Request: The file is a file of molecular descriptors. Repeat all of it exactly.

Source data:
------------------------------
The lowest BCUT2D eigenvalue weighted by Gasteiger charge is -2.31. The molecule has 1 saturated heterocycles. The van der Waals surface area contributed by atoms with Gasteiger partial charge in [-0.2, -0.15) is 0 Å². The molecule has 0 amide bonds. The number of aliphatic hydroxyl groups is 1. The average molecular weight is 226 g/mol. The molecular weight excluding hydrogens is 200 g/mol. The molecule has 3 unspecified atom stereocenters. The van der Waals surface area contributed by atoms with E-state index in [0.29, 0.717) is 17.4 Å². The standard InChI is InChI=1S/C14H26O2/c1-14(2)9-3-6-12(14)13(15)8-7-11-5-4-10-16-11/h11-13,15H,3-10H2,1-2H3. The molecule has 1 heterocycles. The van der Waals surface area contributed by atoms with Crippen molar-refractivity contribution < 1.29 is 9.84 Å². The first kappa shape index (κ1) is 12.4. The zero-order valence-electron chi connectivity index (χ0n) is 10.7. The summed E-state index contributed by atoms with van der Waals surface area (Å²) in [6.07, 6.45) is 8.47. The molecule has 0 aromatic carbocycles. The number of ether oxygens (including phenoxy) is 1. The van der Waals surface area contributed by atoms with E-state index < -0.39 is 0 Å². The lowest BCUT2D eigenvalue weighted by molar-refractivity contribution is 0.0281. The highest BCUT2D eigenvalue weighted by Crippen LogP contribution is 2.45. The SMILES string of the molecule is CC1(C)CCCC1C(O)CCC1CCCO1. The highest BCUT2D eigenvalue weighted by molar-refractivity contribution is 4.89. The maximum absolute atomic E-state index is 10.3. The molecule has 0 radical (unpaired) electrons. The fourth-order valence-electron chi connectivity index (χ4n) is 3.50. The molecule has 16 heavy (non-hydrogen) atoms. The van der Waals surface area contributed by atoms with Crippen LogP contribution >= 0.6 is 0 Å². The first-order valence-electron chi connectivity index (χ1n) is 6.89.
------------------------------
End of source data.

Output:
The lowest BCUT2D eigenvalue weighted by Gasteiger charge is -2.31. The molecule has 1 saturated heterocycles. The van der Waals surface area contributed by atoms with Gasteiger partial charge in [-0.2, -0.15) is 0 Å². The molecule has 0 amide bonds. The number of aliphatic hydroxyl groups is 1. The average molecular weight is 226 g/mol. The molecular weight excluding hydrogens is 200 g/mol. The molecule has 3 unspecified atom stereocenters. The van der Waals surface area contributed by atoms with E-state index in [0.29, 0.717) is 17.4 Å². The standard InChI is InChI=1S/C14H26O2/c1-14(2)9-3-6-12(14)13(15)8-7-11-5-4-10-16-11/h11-13,15H,3-10H2,1-2H3. The molecule has 1 heterocycles. The van der Waals surface area contributed by atoms with Crippen molar-refractivity contribution < 1.29 is 9.84 Å². The first kappa shape index (κ1) is 12.4. The zero-order valence-electron chi connectivity index (χ0n) is 10.7. The summed E-state index contributed by atoms with van der Waals surface area (Å²) in [6.07, 6.45) is 8.47. The molecule has 0 aromatic carbocycles. The number of ether oxygens (including phenoxy) is 1. The van der Waals surface area contributed by atoms with E-state index < -0.39 is 0 Å². The lowest BCUT2D eigenvalue weighted by molar-refractivity contribution is 0.0281. The highest BCUT2D eigenvalue weighted by Crippen LogP contribution is 2.45. The SMILES string of the molecule is CC1(C)CCCC1C(O)CCC1CCCO1. The highest BCUT2D eigenvalue weighted by molar-refractivity contribution is 4.89. The maximum absolute atomic E-state index is 10.3. The molecule has 0 radical (unpaired) electrons. The fourth-order valence-electron chi connectivity index (χ4n) is 3.50. The molecule has 16 heavy (non-hydrogen) atoms. The van der Waals surface area contributed by atoms with Crippen LogP contribution >= 0.6 is 0 Å². The first-order valence-electron chi connectivity index (χ1n) is 6.89.